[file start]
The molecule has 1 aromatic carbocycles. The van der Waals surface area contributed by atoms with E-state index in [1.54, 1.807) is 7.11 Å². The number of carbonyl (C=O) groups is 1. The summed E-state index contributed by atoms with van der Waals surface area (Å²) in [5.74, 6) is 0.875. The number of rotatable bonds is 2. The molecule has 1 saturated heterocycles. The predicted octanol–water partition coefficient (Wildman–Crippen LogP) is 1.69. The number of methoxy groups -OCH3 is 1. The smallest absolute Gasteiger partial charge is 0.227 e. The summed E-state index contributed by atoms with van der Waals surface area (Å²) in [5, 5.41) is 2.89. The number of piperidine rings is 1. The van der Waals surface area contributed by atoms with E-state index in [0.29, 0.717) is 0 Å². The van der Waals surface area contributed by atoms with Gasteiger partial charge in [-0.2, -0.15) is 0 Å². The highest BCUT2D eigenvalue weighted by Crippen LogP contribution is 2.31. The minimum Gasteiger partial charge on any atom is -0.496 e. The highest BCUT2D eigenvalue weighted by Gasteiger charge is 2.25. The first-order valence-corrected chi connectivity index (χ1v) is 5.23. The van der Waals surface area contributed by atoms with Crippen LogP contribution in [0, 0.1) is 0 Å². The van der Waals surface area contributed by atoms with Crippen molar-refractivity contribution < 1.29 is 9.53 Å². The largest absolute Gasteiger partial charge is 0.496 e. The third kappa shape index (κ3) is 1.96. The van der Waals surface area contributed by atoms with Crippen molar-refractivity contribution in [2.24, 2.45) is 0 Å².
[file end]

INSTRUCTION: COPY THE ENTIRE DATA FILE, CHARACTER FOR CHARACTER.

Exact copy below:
The molecule has 1 aromatic carbocycles. The van der Waals surface area contributed by atoms with E-state index in [1.54, 1.807) is 7.11 Å². The number of carbonyl (C=O) groups is 1. The summed E-state index contributed by atoms with van der Waals surface area (Å²) in [5.74, 6) is 0.875. The number of rotatable bonds is 2. The molecule has 1 saturated heterocycles. The predicted octanol–water partition coefficient (Wildman–Crippen LogP) is 1.69. The number of methoxy groups -OCH3 is 1. The smallest absolute Gasteiger partial charge is 0.227 e. The summed E-state index contributed by atoms with van der Waals surface area (Å²) in [5, 5.41) is 2.89. The number of piperidine rings is 1. The van der Waals surface area contributed by atoms with E-state index in [0.29, 0.717) is 0 Å². The van der Waals surface area contributed by atoms with Gasteiger partial charge in [-0.2, -0.15) is 0 Å². The highest BCUT2D eigenvalue weighted by Crippen LogP contribution is 2.31. The minimum Gasteiger partial charge on any atom is -0.496 e. The highest BCUT2D eigenvalue weighted by Gasteiger charge is 2.25. The first-order valence-corrected chi connectivity index (χ1v) is 5.23. The van der Waals surface area contributed by atoms with Crippen LogP contribution in [0, 0.1) is 0 Å². The van der Waals surface area contributed by atoms with Crippen molar-refractivity contribution < 1.29 is 9.53 Å². The largest absolute Gasteiger partial charge is 0.496 e. The third kappa shape index (κ3) is 1.96. The van der Waals surface area contributed by atoms with Crippen molar-refractivity contribution in [2.24, 2.45) is 0 Å².